is what we have. Or, the devil is in the details. Who would have thought that spending a weekend sitting under the Big Top with 70 people (yes, the Esalen yurt felt like a circus tent) breathing, and then reflecting on this process, would be so difficult?
At times, it was excruciating. I kept wanting to fall asleep, my busy life (and the late summer heat) catching up with me. The sound of the surf below us blending with Zen teacher, speaker and writer Cheri Huber's soothing voice...everyone quiet, pondering their "practice" — the ways we keep ourselves from being present with Life. (My specialty is the perpetual re-write, as I edit all out my regrets, large and small.) Then there are obsessive "mantras" — endless loops of distraction and self-criticism. Add to this mix residual emotions from the past, and worry about the unknowable future, and spontaneous joy withers.
Cheri, like so many of the enlightened ones, has a quick wit, and (dare I say it?) a wicked sense of humor. She's not invested in evangelizing Buddhism, "it's hard enough for those of you who are powerfully motivated," she says. Yet her organization, Living Compassion, works to make a difference in the world, most notably in Zambia, with her Vulnerable Children Project.
The big "A-Ha" for me was that I finally grasped the concept of the Ego. That creature that keeps us separate from life, stuck in our own movies, unable to fully feel and enjoy the world as it unfolds around us, moment by moment. The ego-centric conditioned mind that makes us suffer can be interrupted through awareness practice: understanding and compassion felt in the body through healing breath. This is freedom. This is where creativity lives, where wonder lives, and I want it!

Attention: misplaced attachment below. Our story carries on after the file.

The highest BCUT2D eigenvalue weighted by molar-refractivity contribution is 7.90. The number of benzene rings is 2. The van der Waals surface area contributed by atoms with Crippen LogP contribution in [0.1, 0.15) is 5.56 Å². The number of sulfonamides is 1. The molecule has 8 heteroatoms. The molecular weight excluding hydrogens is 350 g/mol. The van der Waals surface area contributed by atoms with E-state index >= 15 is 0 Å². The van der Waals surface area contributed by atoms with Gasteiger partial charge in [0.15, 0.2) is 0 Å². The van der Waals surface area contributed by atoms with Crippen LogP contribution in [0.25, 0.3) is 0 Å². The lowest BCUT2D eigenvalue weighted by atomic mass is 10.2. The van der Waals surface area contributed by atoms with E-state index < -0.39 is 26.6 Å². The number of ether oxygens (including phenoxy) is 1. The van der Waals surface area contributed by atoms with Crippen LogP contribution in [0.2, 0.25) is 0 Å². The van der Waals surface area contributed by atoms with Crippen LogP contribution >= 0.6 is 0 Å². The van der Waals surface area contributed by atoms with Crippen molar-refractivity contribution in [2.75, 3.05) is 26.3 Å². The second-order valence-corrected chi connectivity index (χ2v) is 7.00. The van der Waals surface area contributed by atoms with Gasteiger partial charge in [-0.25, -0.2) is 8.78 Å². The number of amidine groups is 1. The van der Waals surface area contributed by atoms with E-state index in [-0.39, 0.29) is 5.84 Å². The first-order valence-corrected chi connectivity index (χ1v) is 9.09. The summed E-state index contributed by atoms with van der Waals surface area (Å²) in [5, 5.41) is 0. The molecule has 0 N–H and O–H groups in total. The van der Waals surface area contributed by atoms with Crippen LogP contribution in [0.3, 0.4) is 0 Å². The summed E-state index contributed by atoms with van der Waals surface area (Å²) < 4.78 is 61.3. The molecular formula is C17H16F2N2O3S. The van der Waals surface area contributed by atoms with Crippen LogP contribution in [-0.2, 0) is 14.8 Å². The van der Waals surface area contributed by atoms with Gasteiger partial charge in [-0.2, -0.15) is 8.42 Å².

So, are we now all ready to meditate 10 minutes a day? Try by just enjoying a few breaths, relaxing all your exhausted grey matter as you exhale. (Terrifying, isn't it?) Or, as Eckhart Tolle says, we can consciously ask ourselves, what will I think of next? Then watch that thought appear like a tiny mouse emerging from her cartoon doorway. Because a significant part my brain is actually an archive of black and white films, I think of Deborah Kerr, in Night of the Iguana, chasing away her "blue devils" with deep, restorative breaths.
Let's heal the world, starting with ourselves. Be in the moment. It's a good trick and the only game in town. We can begin to climb this mountain, right now. Ready, set, go!
We are shaped by our thoughts. We become what we think. -Buddha
Photos by Linda Sonrisa